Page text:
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Keywords:

  • albumin;
  • total protein;
  • dogs

Abstract

Objective – To assess the relationship between total plasma protein (TPP) as measured by refractometry and serum hypoalbuminemia and hypoproteinemia in hospitalized dogs.

Design – Retrospective, observational study conducted over 6-month period between March and August 2008.

Setting – University teaching hospital.

Animals – Four hundred and three hospitalized dogs in an ICU.

Interventions – None.

Measurements and Main Results – TPP, serum albumin, total protein, glucose, urea, cholesterol was measured from dogs enrolled in study. TPP was evaluated as a predictor for hypoalbuminemia defined both as albumin <25 g/L (<2.5 g/dL) and albumin <20 g/L (<2.0 g/dL), and serum hypoproteinemia, defined as serum total protein <40 g/L (<4.0 g/dL), using logistic regression. Impact of glucose, urea, cholesterol, and total bilirubin on refractometric readings were also assessed. TPP predicted hypoalbuminemia at albumin concentrations of <25 g/L (<2.5 g/dL) and <20 g/L (<2.0 g/dL) (P<0.001). A TPP<60 g/L (<6.0 g/dL) predicted albumin <25 g/L (<2.5 g/dL) with 73% sensitivity and 86% specificity. A TPP<58 g/L (<5.8 g/dL) predicted a serum albumin <20 g/L (<2.0 g/dL) with 70% sensitivity and 80% specificity. For dogs with known risk factors where specificity optimization may be appropriate, refractometer TPP<50 g/L (<5.0 g/dL) and <48 g/L (<4.8 g/dL) predicted hypoalbuminemia at each level with >95% specificity, although sensitivity was poor. Refractometer TPP<58 g/L (<5.8 g/dL) predicted serum total protein of <40 g/L (<40 g/dL) with sensitivity of 82% and specificity of 84%. Hypercholesterolemia and hyperglycemia significantly affected TPP readings; an increase in serum glucose by 10 mmol/L (180 mg/dL) was associated with an average independent increase in refractometer TPP of 2.27 g/L (0.23 g/dL) (P<0.001, 95% confidence interval=1.08–3.47) and an increase in serum cholesterol of 1 mmol/L (38.6 mg/dL) was associated with an average independent increase in refractometer TPP of 1.36 g/L (0.14 g/dL) (P<0.001, 95% confidence interval=1.12–1.59).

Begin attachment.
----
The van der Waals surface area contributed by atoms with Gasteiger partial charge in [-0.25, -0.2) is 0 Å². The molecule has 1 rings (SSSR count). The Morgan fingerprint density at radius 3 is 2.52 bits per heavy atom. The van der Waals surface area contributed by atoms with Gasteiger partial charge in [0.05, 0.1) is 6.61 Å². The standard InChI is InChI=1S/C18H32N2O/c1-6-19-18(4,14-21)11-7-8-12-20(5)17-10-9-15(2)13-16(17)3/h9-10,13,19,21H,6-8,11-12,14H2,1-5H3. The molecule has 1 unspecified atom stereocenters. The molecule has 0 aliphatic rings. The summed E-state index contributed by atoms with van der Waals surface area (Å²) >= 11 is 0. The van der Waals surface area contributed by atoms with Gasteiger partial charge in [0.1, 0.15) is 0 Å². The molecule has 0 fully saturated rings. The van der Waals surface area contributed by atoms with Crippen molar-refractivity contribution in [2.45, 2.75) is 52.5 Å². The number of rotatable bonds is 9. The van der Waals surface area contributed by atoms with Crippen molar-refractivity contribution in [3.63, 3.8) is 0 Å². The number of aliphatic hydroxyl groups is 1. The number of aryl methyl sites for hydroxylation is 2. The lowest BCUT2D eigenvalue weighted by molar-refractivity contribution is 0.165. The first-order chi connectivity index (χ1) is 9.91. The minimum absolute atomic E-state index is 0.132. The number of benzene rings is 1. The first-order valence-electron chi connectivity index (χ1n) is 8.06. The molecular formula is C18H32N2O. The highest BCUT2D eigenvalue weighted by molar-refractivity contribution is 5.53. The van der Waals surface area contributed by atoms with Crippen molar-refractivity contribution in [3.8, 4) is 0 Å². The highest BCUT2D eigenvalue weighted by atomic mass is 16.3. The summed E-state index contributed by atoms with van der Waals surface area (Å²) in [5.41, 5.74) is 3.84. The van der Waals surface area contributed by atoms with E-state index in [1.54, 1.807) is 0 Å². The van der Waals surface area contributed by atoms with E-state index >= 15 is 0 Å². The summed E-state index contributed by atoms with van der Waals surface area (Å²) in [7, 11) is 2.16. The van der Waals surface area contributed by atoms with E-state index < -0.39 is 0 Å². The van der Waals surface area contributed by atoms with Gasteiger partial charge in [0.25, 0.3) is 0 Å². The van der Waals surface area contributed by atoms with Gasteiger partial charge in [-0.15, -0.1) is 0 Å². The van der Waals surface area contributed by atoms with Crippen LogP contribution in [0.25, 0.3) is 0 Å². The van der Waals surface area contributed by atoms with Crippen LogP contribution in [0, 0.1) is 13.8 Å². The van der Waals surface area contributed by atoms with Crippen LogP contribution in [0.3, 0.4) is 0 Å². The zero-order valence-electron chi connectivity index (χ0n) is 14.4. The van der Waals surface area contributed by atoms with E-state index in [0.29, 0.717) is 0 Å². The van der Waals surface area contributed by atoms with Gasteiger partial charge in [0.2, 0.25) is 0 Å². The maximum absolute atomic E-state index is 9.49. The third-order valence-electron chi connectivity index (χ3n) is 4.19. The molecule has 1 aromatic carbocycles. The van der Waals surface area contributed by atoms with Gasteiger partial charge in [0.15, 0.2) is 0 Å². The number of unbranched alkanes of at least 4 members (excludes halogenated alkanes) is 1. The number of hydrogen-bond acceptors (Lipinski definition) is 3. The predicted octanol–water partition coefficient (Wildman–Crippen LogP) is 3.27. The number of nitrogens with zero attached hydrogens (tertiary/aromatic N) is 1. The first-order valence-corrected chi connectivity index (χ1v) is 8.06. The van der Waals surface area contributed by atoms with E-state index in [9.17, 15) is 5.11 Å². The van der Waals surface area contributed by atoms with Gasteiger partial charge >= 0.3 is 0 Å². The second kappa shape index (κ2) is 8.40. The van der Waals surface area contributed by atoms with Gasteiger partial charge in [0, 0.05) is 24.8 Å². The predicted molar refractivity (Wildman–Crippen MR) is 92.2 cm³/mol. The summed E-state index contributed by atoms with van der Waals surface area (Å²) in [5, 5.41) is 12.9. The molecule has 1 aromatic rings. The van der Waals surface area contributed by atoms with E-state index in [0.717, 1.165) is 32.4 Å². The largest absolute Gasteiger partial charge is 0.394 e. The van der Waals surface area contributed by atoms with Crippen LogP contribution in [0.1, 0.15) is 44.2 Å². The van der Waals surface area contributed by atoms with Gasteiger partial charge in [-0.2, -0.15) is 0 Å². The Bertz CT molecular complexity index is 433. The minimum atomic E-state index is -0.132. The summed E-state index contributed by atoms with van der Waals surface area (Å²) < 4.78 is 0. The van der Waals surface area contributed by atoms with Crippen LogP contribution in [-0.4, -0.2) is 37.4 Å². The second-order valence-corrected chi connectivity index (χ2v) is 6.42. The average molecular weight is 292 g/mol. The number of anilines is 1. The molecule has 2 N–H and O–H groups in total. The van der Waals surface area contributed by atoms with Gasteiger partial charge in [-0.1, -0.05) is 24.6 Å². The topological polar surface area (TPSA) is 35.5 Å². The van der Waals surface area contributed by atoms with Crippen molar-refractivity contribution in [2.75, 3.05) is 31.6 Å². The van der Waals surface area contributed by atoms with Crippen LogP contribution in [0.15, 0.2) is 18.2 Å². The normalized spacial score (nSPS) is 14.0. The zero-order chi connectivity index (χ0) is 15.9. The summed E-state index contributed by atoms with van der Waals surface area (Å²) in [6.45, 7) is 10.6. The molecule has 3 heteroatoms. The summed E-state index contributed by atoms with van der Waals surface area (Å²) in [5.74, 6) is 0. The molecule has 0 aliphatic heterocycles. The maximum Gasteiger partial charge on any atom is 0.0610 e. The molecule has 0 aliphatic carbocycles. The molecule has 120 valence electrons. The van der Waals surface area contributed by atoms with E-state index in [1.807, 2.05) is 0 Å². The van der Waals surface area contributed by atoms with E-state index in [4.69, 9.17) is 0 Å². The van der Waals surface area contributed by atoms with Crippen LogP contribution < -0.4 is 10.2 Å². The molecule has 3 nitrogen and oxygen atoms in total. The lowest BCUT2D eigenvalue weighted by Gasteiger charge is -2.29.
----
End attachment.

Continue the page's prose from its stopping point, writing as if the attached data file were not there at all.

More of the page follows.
Conclusion – Suboptimal sensitivity limits the use of refractometric TPP for prediction of hypoalbuminemia in the context of patient screening; a high proportion of false negatives may result. However, identification of a refractometric TPP<58 g/L is strongly indicative of both serum hypoalbuminemia and hypoproteinemia, with high specificity, and warrants further investigation. Refractometric readings may be falsely increased in patients with hyperglycemia or hypercholesterolemia.